Rob Wilson speech to Creative Collisions 2014

The Minister for Civil Society spoke at the Creative Collisions 2014: Uniting for Young People conference on support for the youth sector.

This was published under the 2010 to 2015 Conservative and Liberal Democrat coalition government

Rob Wilson

It’s wonderful to be here with you in the Olympic Park.

Last time I was here was in 2012 for Super Saturday, when Team GB brought home a clutch of medals. Usain Bolt was cementing his place as the best ever sprinter on earth. This place seemed like the centre of the world – and played host to so much hope, anticipation and celebration. So it’s great to see so many young people here today, helping recapture that energy and excitement.

I once ran 100 metres in under 11 seconds. So I hope that my speech today feels like a sprint rather than a marathon.

Young people

I’ve been Minister for Civil Society for just over a month, but as a parent and an MP I see the fantastic things that young people and youth organisations do all the time.

My own son was in the Cubs and played for local youth football teams and my daughter was in the Brownies. They loved the sense of adventure and the opportunity to be outdoors and I saw how their character and confidence grew.

Every year I interact with local members of the UK Youth Parliament and Reading’s Youth Cabinet. Young people may not be interested in party politics but on the issues that matter to them they’re passionate and informed, which is why we’ve worked on many local campaigns together.

And recently I had the privilege of attending a reception marking the 15th anniversary of the Diana Awards. While I was there I met a fantastic young man from Cardiff called Kyle and presented him with an award. Kyle gets up at 6am every day so he can do a few hours’ work at a local grocery shop before college starts. His parents recently separated, and Kyle is helping look after his young brother and sister.

Neither of these things is particularly uncommon – lots of young people have to juggle work, home and education. But the remarkable thing about Kyle is that he did all these things and still found time to do 500 hours volunteering a year to help younger children – many with behavioural or learning difficulties – with their literacy and numeracy skills.

Here’s a young man who’s had to grow up quickly – but still finds time to give something back. Kyle’s example is another powerful vindication of young people today and for me this was a great introduction to youth policy.

So as Minister for Civil Society, I’m committed to bringing national and local government together, along with civil society and businesses, to give young people in this country the best possible opportunities to succeed.

Youth sector

The UK can be a great place in which to grow up. We’ve got free healthcare and excellent schools. We enjoy fantastic cultural and sporting opportunities – including superb facilities like the one we’re in today. The UK has some of the best universities in the world. And more and more businesses are offering apprenticeships for young people who want to get ahead in the world of work. So it’s crucial that we continue to help all young people take advantage of these opportunities, regardless of their background and circumstances.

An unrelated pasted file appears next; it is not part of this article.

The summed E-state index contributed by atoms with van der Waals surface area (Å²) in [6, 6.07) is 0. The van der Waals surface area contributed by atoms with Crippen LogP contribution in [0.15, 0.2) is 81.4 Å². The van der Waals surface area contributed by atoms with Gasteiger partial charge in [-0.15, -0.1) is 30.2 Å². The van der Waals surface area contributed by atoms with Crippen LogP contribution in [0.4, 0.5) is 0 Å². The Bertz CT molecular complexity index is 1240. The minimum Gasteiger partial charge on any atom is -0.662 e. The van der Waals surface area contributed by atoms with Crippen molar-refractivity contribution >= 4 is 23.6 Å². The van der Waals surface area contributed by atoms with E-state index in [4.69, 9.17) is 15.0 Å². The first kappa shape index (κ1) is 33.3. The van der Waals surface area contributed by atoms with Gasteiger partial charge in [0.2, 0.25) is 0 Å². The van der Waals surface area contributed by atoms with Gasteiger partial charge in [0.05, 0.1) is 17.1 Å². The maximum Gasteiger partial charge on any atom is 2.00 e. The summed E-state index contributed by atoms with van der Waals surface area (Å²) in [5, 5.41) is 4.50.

And I’d like to thank everybody here today involved with supporting young people. It involves a lot of hard work and I know it can be extremely challenging at times but it really does matter. Because by training and supporting, encouraging and inspiring - or sometimes just by listening – you can change lives.

So let me assure you that this government recognises the importance of your work, and the contribution you make to young people in this country.

Government priorities

I know these have been tough times. The funding situation is tight. Local councils have had some difficult decisions to make. Sadly this has had a knock-on effect on the wider youth sector.

But I want to work with you to ensure that young people continue to have the support they need. I have 3 priorities.

The first is to ensure opportunities continue to exist outside school and college for young people to prepare for adult life, whether it’s developing their skills for work, gaining confidence and the ability to bounce back when something goes wrong or simply learning the importance of helping others.

We’re lucky in the UK to have so many organisations dedicated to working with young people. It’s an interesting fact that 11 out of the 12 people to walk on the moon belonged to the Scouts when they were younger.

We want young people to aim for the skies – or even the stars – and these kinds of organisations can help them on their way. So I’m really pleased that we’ve been able to support uniformed youth organisations, with £10 million raised through the Libor fines.

I’m also proud to support the #iwill campaign, led by Step Up To Serve, which aims to double the number of young people taking part in social action by 2020.

National Citizen Service is one valuable part of this. In the summer I met young people taking part in NCS in my constituency and learnt about the social action projects they were developing around issues like organ donation, body image, mental health and self-harming. In total more than 100,000 young people have now taken part in the programme and they’ve given some 2 million hours of service to their communities.